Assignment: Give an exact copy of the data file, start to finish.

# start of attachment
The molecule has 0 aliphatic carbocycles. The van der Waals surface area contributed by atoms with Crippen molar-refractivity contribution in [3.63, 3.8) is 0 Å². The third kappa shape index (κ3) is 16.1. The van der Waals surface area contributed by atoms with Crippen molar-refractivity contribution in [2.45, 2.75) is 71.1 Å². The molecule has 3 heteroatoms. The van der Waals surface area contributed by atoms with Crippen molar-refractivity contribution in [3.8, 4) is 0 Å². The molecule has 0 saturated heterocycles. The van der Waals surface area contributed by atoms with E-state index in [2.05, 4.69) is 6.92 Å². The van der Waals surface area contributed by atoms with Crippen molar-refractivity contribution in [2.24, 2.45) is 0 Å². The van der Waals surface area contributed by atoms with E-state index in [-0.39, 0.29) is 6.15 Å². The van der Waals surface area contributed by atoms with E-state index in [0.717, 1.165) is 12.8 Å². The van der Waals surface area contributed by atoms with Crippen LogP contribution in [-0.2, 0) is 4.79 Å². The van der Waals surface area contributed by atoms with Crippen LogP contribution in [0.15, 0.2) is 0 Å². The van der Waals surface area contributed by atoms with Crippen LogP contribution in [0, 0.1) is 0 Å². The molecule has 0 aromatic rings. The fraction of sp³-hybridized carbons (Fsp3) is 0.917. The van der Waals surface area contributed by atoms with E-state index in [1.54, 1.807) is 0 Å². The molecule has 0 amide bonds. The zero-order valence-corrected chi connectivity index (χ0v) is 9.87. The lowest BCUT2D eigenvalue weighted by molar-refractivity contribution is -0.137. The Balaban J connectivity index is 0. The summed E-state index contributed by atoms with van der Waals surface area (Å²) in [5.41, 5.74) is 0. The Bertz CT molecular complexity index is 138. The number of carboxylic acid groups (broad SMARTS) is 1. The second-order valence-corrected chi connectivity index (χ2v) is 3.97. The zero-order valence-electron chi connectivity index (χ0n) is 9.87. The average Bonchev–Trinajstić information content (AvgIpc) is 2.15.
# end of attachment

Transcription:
The molecule has 0 aliphatic carbocycles. The van der Waals surface area contributed by atoms with Crippen molar-refractivity contribution in [3.63, 3.8) is 0 Å². The third kappa shape index (κ3) is 16.1. The van der Waals surface area contributed by atoms with Crippen molar-refractivity contribution in [2.45, 2.75) is 71.1 Å². The molecule has 3 heteroatoms. The van der Waals surface area contributed by atoms with Crippen molar-refractivity contribution in [3.8, 4) is 0 Å². The molecule has 0 saturated heterocycles. The van der Waals surface area contributed by atoms with E-state index in [2.05, 4.69) is 6.92 Å². The van der Waals surface area contributed by atoms with Crippen molar-refractivity contribution in [2.24, 2.45) is 0 Å². The van der Waals surface area contributed by atoms with E-state index in [-0.39, 0.29) is 6.15 Å². The van der Waals surface area contributed by atoms with E-state index in [0.717, 1.165) is 12.8 Å². The van der Waals surface area contributed by atoms with Crippen LogP contribution in [-0.2, 0) is 4.79 Å². The van der Waals surface area contributed by atoms with Crippen LogP contribution in [0.15, 0.2) is 0 Å². The van der Waals surface area contributed by atoms with Crippen LogP contribution in [0, 0.1) is 0 Å². The molecule has 0 aromatic rings. The fraction of sp³-hybridized carbons (Fsp3) is 0.917. The van der Waals surface area contributed by atoms with E-state index in [1.54, 1.807) is 0 Å². The molecule has 0 amide bonds. The zero-order valence-corrected chi connectivity index (χ0v) is 9.87. The lowest BCUT2D eigenvalue weighted by molar-refractivity contribution is -0.137. The Balaban J connectivity index is 0. The summed E-state index contributed by atoms with van der Waals surface area (Å²) in [5.41, 5.74) is 0. The Bertz CT molecular complexity index is 138. The number of carboxylic acid groups (broad SMARTS) is 1. The second-order valence-corrected chi connectivity index (χ2v) is 3.97. The zero-order valence-electron chi connectivity index (χ0n) is 9.87. The average Bonchev–Trinajstić information content (AvgIpc) is 2.15.